Board of Management
Agreed Report 3rd of June 2021
Primary schools are not obliged to have boards of management. The patron of the school has the right to decide whether or not to have one. In practice, most primary schools do have boards.
Under the Education Act 1998, the patron is obliged ‘for the purposes of ensuring that a recognised school is managed in a spirit of partnership’ to appoint, where practicable, a board of management. The composition of the board of management is to be agreed between school patrons, national associations of parents, school management organisations, teacher representatives and the Minister for Education and Skills.
The board is appointed by the patron. In making appointments, the patron must comply with Ministerial directions about gender balance.
If the patron decides that it is not practicable to appoint a board, he/she must give reasons to the parents, teachers, staff and the Minister but he/she cannot be forced to appoint one.
Functions of the board
The board’s main function is to manage the school on behalf of the patron and for the benefit of the students and to provide an appropriate education for each student at the school.
In carrying out its functions, the board must
Act in accordance with Ministerial policy.
Uphold the ethos of the school and be accountable to the patron for this. The word ethos is not used in the Education Act 1998. It is described in the Act as the ‘characteristic spirit of the school as determined by the cultural, educational, moral, religious, social, linguistic and spiritual values and traditions which inform and are characteristic of the objectives and conduct of the school’.
Act in accordance with the law and with any deed, charter, or similar instrument relating to the school.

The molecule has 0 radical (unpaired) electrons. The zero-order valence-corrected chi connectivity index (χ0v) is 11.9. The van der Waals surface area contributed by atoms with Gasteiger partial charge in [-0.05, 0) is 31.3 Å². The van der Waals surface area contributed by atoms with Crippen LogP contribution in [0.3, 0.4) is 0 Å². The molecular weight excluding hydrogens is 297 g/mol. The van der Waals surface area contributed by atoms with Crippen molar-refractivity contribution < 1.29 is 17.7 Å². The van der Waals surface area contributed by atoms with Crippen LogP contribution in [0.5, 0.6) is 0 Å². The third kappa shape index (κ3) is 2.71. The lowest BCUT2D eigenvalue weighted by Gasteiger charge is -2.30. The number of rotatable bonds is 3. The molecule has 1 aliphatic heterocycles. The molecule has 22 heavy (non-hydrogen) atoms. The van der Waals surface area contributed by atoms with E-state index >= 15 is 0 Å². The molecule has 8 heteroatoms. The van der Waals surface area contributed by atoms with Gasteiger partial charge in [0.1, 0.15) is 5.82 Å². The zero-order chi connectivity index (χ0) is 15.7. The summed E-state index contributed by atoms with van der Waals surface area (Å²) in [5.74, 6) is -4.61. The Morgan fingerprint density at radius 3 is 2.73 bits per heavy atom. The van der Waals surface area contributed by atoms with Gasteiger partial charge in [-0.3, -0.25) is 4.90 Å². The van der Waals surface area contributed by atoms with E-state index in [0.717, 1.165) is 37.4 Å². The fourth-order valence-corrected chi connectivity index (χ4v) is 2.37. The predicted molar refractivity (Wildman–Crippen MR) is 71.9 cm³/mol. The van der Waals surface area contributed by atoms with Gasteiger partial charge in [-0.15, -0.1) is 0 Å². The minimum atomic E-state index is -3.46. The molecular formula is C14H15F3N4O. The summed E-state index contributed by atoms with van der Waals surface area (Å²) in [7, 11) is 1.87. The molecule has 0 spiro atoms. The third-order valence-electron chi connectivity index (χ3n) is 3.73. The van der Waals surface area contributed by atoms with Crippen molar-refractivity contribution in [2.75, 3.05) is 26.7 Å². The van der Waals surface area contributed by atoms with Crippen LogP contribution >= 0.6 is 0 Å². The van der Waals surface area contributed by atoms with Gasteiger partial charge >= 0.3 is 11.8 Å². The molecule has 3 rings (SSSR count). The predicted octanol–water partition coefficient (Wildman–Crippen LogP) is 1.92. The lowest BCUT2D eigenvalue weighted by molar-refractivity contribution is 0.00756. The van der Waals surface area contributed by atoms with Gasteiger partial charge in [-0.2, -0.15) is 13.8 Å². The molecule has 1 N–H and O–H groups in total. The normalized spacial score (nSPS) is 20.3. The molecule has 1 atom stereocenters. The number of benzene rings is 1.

Consult with and inform the patron of decisions and proposals.
Publish the school’s policy on admission to and participation in the school, including its policy on expulsion and suspension of students, admission and participation by students with disabilities or with other special educational needs.
Ensure that the school’s admissions policy respects the choices of parents and the principles of equality and that it complies with Ministerial directions, having regard to the school ethos and the constitutional rights of all concerned.
Have regard for the principles and requirements of a democratic society and promote respect for the diversity of values, beliefs, traditions, languages and ways of life in our society.
Have regard to the efficient use of resources (particularly the grants provided by the State), the public interest in the affairs of the school and accountability to students, parents and the community.
Use the resources provided by the State to make reasonable provision and accommodation for students with disabilities or special needs, including, if necessary, the adaptation of buildings or provision of special equipment.
How boards of management operate